Tooth sensitivity is a fairly common problem for those between the ages of 20-40. Approximately 40 million people in the United States alone need treatment for sensitive teeth. Elderly people and teenagers may also suffer from this condition. Women also tend to be affected by tooth sensitivity more often than men. When you notice the pain associated with sensitive teeth taking hold, it may prevent you from eating your favorite foods.
Symptoms of Sensitive Teeth
The most common symptoms of sensitive teeth are pain when you eat something acidic, sour or very hot or cold. This pain can range from a slight twinge to a fairly severe electric-feeling sensation that radiates through the mouth. You might notice a slight sensation when you eat these foods or you can experience a sudden burst of pain while eating these substances. In most cases, it's the sugar content in the substance you are eating that will cause this pain to occur.
The pain from sensitive teeth can also occur if you bite into something hard or bite on something the wrong way. You might also notice that you get a painful sensation when you inhale cold air. This pain can last anywhere from a couple minutes to a few hours, which can lead to discomfort throughout the day. Occasional pain is more common, but a constant painful sensation may be a sign that there is something seriously wrong with your teeth.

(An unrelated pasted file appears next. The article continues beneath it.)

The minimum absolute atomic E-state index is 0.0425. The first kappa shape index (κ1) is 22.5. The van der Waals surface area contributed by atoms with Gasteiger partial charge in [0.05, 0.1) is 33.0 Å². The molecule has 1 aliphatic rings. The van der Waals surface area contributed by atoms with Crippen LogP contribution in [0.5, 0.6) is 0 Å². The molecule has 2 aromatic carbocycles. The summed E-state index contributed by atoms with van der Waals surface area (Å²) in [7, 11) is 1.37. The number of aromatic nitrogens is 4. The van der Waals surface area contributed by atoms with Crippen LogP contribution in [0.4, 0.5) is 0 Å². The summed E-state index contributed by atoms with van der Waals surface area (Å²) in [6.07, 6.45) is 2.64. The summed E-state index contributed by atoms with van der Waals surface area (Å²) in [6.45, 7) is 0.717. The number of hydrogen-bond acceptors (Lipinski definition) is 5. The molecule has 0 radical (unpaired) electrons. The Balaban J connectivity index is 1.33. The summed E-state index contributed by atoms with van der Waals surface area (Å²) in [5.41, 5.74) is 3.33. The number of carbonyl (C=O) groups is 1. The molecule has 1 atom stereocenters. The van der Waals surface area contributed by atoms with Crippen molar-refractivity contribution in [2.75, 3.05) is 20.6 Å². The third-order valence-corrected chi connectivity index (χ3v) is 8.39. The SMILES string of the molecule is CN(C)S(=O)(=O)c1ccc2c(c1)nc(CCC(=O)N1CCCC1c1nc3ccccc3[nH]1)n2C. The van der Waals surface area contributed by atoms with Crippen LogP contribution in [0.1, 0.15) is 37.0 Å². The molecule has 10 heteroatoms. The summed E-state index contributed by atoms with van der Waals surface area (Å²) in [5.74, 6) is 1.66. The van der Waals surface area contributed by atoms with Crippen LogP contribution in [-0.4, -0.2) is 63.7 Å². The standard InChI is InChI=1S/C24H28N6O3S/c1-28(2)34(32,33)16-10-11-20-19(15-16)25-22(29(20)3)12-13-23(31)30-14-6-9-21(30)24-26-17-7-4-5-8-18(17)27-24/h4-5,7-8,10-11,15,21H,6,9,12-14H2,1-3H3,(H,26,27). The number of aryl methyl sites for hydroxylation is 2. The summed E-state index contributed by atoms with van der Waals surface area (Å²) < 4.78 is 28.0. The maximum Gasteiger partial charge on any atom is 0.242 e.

Some people notice irritation or pain in their teeth if the other teeth or their tongue touches a particular area. This can also occur while you floss or brush your teeth. Drinking hot water can also irritate the nerves that are exposed due to tooth decay. In some cases people suffering from tooth decay might notice spots on the teeth.
Causes and Risk Factors of Sensitive Teeth
Using certain mouthwash long-term can damage the teeth. If these products contain a lot of sensitive materials they can wear down your teeth, exposing the dentin. Over time, these acids may wear down the dentin as well. Ask your dentist for safe, neutral mouthwashes that will not cause this type of damage.
2. Vigorous Brushing